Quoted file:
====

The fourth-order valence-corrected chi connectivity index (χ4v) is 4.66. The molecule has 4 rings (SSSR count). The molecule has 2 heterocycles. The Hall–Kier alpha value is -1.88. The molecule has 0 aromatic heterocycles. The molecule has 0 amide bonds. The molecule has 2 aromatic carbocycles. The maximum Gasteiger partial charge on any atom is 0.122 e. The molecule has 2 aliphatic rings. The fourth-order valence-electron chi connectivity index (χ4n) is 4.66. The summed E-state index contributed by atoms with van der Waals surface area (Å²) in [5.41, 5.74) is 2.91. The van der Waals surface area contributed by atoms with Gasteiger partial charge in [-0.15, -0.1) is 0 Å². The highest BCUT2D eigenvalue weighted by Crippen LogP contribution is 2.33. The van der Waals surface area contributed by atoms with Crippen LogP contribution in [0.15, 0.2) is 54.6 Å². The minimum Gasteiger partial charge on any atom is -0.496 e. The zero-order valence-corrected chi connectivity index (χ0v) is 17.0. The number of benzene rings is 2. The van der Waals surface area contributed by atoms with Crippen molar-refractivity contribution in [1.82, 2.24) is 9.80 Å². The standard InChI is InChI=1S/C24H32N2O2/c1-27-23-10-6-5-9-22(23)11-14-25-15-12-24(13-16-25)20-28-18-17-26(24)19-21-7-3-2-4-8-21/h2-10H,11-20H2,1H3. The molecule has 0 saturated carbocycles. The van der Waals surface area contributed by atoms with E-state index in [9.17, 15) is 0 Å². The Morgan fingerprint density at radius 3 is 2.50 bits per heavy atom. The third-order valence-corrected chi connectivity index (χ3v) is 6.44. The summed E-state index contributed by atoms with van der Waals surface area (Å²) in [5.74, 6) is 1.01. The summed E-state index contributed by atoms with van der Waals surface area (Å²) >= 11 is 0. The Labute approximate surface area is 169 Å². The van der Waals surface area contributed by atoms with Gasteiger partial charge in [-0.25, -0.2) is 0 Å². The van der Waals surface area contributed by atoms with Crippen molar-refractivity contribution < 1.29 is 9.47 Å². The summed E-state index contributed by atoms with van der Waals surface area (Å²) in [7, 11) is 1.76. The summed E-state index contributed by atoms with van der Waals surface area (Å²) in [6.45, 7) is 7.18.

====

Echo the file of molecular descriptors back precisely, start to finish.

The fourth-order valence-corrected chi connectivity index (χ4v) is 4.66. The molecule has 4 rings (SSSR count). The molecule has 2 heterocycles. The Hall–Kier alpha value is -1.88. The molecule has 0 aromatic heterocycles. The molecule has 0 amide bonds. The molecule has 2 aromatic carbocycles. The maximum Gasteiger partial charge on any atom is 0.122 e. The molecule has 2 aliphatic rings. The fourth-order valence-electron chi connectivity index (χ4n) is 4.66. The summed E-state index contributed by atoms with van der Waals surface area (Å²) in [5.41, 5.74) is 2.91. The van der Waals surface area contributed by atoms with Gasteiger partial charge in [-0.15, -0.1) is 0 Å². The highest BCUT2D eigenvalue weighted by Crippen LogP contribution is 2.33. The van der Waals surface area contributed by atoms with Crippen LogP contribution in [0.15, 0.2) is 54.6 Å². The minimum Gasteiger partial charge on any atom is -0.496 e. The zero-order valence-corrected chi connectivity index (χ0v) is 17.0. The number of benzene rings is 2. The van der Waals surface area contributed by atoms with Crippen molar-refractivity contribution in [1.82, 2.24) is 9.80 Å². The standard InChI is InChI=1S/C24H32N2O2/c1-27-23-10-6-5-9-22(23)11-14-25-15-12-24(13-16-25)20-28-18-17-26(24)19-21-7-3-2-4-8-21/h2-10H,11-20H2,1H3. The molecule has 0 saturated carbocycles. The van der Waals surface area contributed by atoms with E-state index in [9.17, 15) is 0 Å². The Morgan fingerprint density at radius 3 is 2.50 bits per heavy atom. The third-order valence-corrected chi connectivity index (χ3v) is 6.44. The summed E-state index contributed by atoms with van der Waals surface area (Å²) in [5.74, 6) is 1.01. The summed E-state index contributed by atoms with van der Waals surface area (Å²) >= 11 is 0. The Labute approximate surface area is 169 Å². The van der Waals surface area contributed by atoms with Gasteiger partial charge in [-0.25, -0.2) is 0 Å². The van der Waals surface area contributed by atoms with Crippen molar-refractivity contribution < 1.29 is 9.47 Å². The summed E-state index contributed by atoms with van der Waals surface area (Å²) in [7, 11) is 1.76. The summed E-state index contributed by atoms with van der Waals surface area (Å²) in [6.45, 7) is 7.18.